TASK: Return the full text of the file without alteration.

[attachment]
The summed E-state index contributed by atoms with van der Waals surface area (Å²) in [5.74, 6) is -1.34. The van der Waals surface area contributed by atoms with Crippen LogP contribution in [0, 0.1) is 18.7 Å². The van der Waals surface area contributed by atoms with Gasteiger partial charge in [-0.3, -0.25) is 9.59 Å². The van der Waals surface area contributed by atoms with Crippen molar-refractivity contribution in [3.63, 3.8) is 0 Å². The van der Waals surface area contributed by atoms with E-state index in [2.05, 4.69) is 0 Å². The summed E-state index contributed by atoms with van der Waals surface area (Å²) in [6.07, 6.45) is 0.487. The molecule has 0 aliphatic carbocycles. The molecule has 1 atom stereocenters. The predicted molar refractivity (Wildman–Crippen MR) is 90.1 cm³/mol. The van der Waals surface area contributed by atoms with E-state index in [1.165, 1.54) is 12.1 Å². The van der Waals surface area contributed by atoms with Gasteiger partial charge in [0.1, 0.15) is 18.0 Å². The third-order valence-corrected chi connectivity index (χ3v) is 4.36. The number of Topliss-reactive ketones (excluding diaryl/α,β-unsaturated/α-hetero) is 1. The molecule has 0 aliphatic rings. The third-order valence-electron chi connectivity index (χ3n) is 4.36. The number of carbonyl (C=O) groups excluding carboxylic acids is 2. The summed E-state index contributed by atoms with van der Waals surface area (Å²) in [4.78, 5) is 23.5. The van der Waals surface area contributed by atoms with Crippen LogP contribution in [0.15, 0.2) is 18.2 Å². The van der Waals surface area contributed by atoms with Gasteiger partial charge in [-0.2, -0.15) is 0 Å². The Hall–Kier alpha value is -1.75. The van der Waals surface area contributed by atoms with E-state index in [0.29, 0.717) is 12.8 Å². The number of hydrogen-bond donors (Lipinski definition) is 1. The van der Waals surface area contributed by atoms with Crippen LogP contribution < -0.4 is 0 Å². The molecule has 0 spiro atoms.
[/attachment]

The summed E-state index contributed by atoms with van der Waals surface area (Å²) in [5.74, 6) is -1.34. The van der Waals surface area contributed by atoms with Crippen LogP contribution in [0, 0.1) is 18.7 Å². The van der Waals surface area contributed by atoms with Gasteiger partial charge in [-0.3, -0.25) is 9.59 Å². The van der Waals surface area contributed by atoms with Crippen molar-refractivity contribution in [3.63, 3.8) is 0 Å². The van der Waals surface area contributed by atoms with E-state index in [2.05, 4.69) is 0 Å². The summed E-state index contributed by atoms with van der Waals surface area (Å²) in [6.07, 6.45) is 0.487. The molecule has 0 aliphatic carbocycles. The molecule has 1 atom stereocenters. The predicted molar refractivity (Wildman–Crippen MR) is 90.1 cm³/mol. The van der Waals surface area contributed by atoms with E-state index in [1.165, 1.54) is 12.1 Å². The van der Waals surface area contributed by atoms with Gasteiger partial charge in [0.1, 0.15) is 18.0 Å². The third-order valence-corrected chi connectivity index (χ3v) is 4.36. The number of Topliss-reactive ketones (excluding diaryl/α,β-unsaturated/α-hetero) is 1. The molecule has 0 aliphatic rings. The third-order valence-electron chi connectivity index (χ3n) is 4.36. The number of carbonyl (C=O) groups excluding carboxylic acids is 2. The summed E-state index contributed by atoms with van der Waals surface area (Å²) in [4.78, 5) is 23.5. The van der Waals surface area contributed by atoms with Crippen LogP contribution in [0.15, 0.2) is 18.2 Å². The van der Waals surface area contributed by atoms with Gasteiger partial charge in [-0.2, -0.15) is 0 Å². The Hall–Kier alpha value is -1.75. The van der Waals surface area contributed by atoms with E-state index in [0.29, 0.717) is 12.8 Å². The number of hydrogen-bond donors (Lipinski definition) is 1. The van der Waals surface area contributed by atoms with Crippen LogP contribution < -0.4 is 0 Å². The molecule has 0 spiro atoms.